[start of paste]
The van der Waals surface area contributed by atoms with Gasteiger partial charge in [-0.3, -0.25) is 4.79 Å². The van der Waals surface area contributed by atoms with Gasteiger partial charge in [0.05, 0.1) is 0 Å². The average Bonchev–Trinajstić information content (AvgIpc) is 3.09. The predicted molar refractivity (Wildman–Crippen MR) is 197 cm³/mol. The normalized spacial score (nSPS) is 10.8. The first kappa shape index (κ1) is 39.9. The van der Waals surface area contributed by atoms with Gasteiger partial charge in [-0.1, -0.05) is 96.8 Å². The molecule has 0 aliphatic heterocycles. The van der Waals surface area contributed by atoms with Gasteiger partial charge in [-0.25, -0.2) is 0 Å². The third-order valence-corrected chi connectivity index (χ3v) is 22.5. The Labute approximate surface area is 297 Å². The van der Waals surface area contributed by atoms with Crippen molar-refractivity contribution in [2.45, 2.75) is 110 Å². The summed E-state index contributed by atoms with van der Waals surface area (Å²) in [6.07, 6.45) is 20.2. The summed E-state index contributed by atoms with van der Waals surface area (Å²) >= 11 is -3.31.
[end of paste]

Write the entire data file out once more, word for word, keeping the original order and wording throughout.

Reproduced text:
The van der Waals surface area contributed by atoms with Gasteiger partial charge in [-0.3, -0.25) is 4.79 Å². The van der Waals surface area contributed by atoms with Gasteiger partial charge in [0.05, 0.1) is 0 Å². The average Bonchev–Trinajstić information content (AvgIpc) is 3.09. The predicted molar refractivity (Wildman–Crippen MR) is 197 cm³/mol. The normalized spacial score (nSPS) is 10.8. The first kappa shape index (κ1) is 39.9. The van der Waals surface area contributed by atoms with Gasteiger partial charge in [-0.1, -0.05) is 96.8 Å². The molecule has 0 aliphatic heterocycles. The van der Waals surface area contributed by atoms with Gasteiger partial charge in [-0.25, -0.2) is 0 Å². The third-order valence-corrected chi connectivity index (χ3v) is 22.5. The Labute approximate surface area is 297 Å². The van der Waals surface area contributed by atoms with Crippen molar-refractivity contribution in [2.45, 2.75) is 110 Å². The summed E-state index contributed by atoms with van der Waals surface area (Å²) in [6.07, 6.45) is 20.2. The summed E-state index contributed by atoms with van der Waals surface area (Å²) >= 11 is -3.31.